Europe is in revolt against lockdown

Protests, riots and civil unrest have broken out across the continent. People are starting to reach breaking point.

Paddy Hannam

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Topics Politics World

Across Europe, Covid restrictions have changed life beyond recognition. From London to Ljubljana and most places in between, people have been shut up indoors and huge economic, educational and health sacrifices have been made.

But something is starting to stir among the people of Europe. There has been a wave of protests – and, in some cases, riots – across the continent.

In the Netherlands, there is a national lockdown. Pubs, bars and non-essential shops are shut. There is also a 9pm curfew, enforced by fines. Last week, there were several days of rioting against that curfew. Rioters burned cars and pelted police with stones.

These riots helped expose two things: the public’s growing impatience with lockdown rules on the one hand and the arrogance of the ruling elite on the other.
Dutch finance minister Wopke Hoekstra dismissed the mounting anger. ‘It’s scum doing this’, he said. Rotterdam mayor Ahmed Aboutaleb attacked what he called ‘shameless thieves’, asking, ‘Does it make you feel good that you’ve helped ruin your city? To wake up with a bag full of stolen stuff beside you?’

Destruction of people’s businesses is wrong and the looting should be condemned. But the violence points towards growing frustration among the people of Europe.

Discontent is brewing in France, too. Emmanuel Macron appears to have decided against a new national lockdown – for now. But his hand has arguably been forced by the French public, who have been out on the streets in large numbers, protesting against both an authoritarian security bill and any imposition of further Covid restrictions.

Macron’s decision against a new lockdown may have been a reaction to a warning given by ex-interior minister Christophe Castaner. Castaner said recently that a new lockdown could result in significant ‘civil disobedience’. Meanwhile, 24 restaurants in Paris were raided by police last weekend after opening illegally.

Polls suggest that less than 50 per cent of French people support ‘strict confinement measures’, while tens of thousands joined the recent marches against both pandemic rules and the security bill. Popular resistance to restrictions on freedom has become a threat the French government can no longer ignore.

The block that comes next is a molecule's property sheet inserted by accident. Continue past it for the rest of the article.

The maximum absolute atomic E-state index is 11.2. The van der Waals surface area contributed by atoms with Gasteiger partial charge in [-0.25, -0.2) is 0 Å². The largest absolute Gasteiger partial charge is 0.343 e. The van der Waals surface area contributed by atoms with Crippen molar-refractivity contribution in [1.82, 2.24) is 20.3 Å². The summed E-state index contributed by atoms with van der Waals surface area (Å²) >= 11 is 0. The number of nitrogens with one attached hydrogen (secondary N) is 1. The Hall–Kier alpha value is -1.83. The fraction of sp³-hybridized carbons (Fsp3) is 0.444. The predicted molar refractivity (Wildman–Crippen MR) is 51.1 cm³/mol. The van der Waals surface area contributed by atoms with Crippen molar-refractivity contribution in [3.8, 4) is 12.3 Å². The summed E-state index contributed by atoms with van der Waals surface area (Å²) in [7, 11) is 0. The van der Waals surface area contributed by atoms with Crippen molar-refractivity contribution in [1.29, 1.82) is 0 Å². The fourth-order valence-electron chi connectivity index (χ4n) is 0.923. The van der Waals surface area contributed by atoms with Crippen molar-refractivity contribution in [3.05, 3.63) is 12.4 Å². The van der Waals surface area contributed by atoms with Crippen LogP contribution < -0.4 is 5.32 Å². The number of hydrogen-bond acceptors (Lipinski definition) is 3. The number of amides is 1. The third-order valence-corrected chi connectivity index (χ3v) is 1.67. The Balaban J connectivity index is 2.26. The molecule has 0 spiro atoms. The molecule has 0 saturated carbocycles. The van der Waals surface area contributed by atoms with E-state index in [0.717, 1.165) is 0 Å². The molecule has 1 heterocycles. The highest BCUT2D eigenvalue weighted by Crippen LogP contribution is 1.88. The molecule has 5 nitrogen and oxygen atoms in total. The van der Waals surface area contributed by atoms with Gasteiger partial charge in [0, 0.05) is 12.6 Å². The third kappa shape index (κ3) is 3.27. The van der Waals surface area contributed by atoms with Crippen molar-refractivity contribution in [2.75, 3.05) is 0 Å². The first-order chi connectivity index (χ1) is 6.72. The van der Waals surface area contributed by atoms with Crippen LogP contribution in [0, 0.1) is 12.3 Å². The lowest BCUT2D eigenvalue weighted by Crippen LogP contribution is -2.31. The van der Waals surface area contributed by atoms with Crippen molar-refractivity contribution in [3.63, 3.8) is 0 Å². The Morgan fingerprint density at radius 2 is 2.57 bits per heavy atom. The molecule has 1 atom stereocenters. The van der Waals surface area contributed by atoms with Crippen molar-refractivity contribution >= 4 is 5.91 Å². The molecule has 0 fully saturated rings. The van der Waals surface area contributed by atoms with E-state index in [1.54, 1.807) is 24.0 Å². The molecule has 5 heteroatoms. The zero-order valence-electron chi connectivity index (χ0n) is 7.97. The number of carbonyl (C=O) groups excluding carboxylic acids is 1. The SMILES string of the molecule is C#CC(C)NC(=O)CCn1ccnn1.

In Brussels, police arrested over 200 people at an anti-lockdown protest at the weekend. ‘We remind you that there is no authorisation to come and demonstrate this Sunday’, tweeted the city police. In the age of Covid, public protest is only permitted with the approval of the state.

In Budapest, protesters gathered to show their objection to Covid rules which they say have wreaked havoc on the hospitality industry. Activists called on restaurants to open in defiance of the law. A protest organiser, Aron Ecsenyi, said, ‘Every tool that we have used until now has been depleted so, beginning now, every business should open in the spirit of civil disobedience’. And in Poland, police raided a nightclub which had opened illegally, using teargas to clear people out.

Meanwhile, the EU’s dismal vaccination programme has dented public confidence in their governments.

But will any of this prompt a rethink in policy? It’s unclear. Protesters in France appear to have made the government pause before imposing a third lockdown. But life is far from normal and civil liberties are still curtailed. Elsewhere, there has been even less progress toward normality.

Is it really any surprise, then, that people are taking to the streets? Across Europe, large numbers of people have reached breaking point. Covid measures have destroyed economies, wrecking livelihoods and thrusting people into poverty. Ordinary people have been ordered to make huge sacrifices, some of which are simply too great to bear.

And to make matters worse, governments are trying to silence public anger. They are arresting people for daring to protest against the most severe restrictions on our freedom in living memory.

Countries that do not tolerate protest cannot fairly call themselves democracies – whether there is a pandemic to deal with or not.

The EU must get its house in order on vaccines. And national governments must come up with clear plans for reopening society in the near future. Otherwise the anger will grow.

Paddy Hannam is editorial assistant at spiked. Follow him on Twitter: @paddyhannam.

Picture by: Getty.

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